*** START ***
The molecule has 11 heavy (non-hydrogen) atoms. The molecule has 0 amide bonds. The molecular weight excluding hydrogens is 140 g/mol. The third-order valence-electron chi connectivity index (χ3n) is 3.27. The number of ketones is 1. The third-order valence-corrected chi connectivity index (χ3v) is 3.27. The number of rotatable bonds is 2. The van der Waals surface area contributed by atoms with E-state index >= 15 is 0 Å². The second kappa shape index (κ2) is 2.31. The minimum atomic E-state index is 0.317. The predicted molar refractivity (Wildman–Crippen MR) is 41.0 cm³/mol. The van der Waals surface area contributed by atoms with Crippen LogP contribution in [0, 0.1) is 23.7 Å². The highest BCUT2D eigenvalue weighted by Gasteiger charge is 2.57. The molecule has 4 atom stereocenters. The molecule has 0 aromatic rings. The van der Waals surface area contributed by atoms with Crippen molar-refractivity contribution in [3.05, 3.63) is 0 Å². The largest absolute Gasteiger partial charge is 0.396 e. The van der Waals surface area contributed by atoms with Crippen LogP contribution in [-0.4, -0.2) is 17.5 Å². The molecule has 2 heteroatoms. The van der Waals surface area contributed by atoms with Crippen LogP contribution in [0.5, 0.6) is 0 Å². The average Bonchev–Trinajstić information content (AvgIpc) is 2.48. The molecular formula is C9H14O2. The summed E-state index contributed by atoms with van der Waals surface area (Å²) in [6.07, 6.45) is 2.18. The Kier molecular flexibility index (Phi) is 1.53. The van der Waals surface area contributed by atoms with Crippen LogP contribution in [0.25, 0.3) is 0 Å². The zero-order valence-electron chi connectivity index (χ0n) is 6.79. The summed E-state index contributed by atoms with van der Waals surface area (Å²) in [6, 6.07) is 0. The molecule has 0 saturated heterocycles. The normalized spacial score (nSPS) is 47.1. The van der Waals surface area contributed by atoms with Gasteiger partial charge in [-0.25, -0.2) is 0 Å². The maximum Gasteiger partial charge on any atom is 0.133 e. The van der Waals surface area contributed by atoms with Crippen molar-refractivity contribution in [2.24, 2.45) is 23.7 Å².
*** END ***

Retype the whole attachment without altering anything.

The molecule has 11 heavy (non-hydrogen) atoms. The molecule has 0 amide bonds. The molecular weight excluding hydrogens is 140 g/mol. The third-order valence-electron chi connectivity index (χ3n) is 3.27. The number of ketones is 1. The third-order valence-corrected chi connectivity index (χ3v) is 3.27. The number of rotatable bonds is 2. The van der Waals surface area contributed by atoms with E-state index >= 15 is 0 Å². The second kappa shape index (κ2) is 2.31. The minimum atomic E-state index is 0.317. The predicted molar refractivity (Wildman–Crippen MR) is 41.0 cm³/mol. The van der Waals surface area contributed by atoms with Crippen LogP contribution in [0, 0.1) is 23.7 Å². The highest BCUT2D eigenvalue weighted by Gasteiger charge is 2.57. The molecule has 4 atom stereocenters. The molecule has 0 aromatic rings. The van der Waals surface area contributed by atoms with Crippen molar-refractivity contribution in [3.05, 3.63) is 0 Å². The largest absolute Gasteiger partial charge is 0.396 e. The van der Waals surface area contributed by atoms with Crippen LogP contribution in [-0.4, -0.2) is 17.5 Å². The molecule has 2 heteroatoms. The van der Waals surface area contributed by atoms with Crippen LogP contribution in [0.5, 0.6) is 0 Å². The average Bonchev–Trinajstić information content (AvgIpc) is 2.48. The molecular formula is C9H14O2. The summed E-state index contributed by atoms with van der Waals surface area (Å²) in [6.07, 6.45) is 2.18. The Kier molecular flexibility index (Phi) is 1.53. The van der Waals surface area contributed by atoms with Crippen LogP contribution in [0.25, 0.3) is 0 Å². The zero-order valence-electron chi connectivity index (χ0n) is 6.79. The summed E-state index contributed by atoms with van der Waals surface area (Å²) in [6, 6.07) is 0. The molecule has 0 saturated heterocycles. The normalized spacial score (nSPS) is 47.1. The van der Waals surface area contributed by atoms with Gasteiger partial charge in [-0.25, -0.2) is 0 Å². The maximum Gasteiger partial charge on any atom is 0.133 e. The van der Waals surface area contributed by atoms with Crippen molar-refractivity contribution in [2.24, 2.45) is 23.7 Å².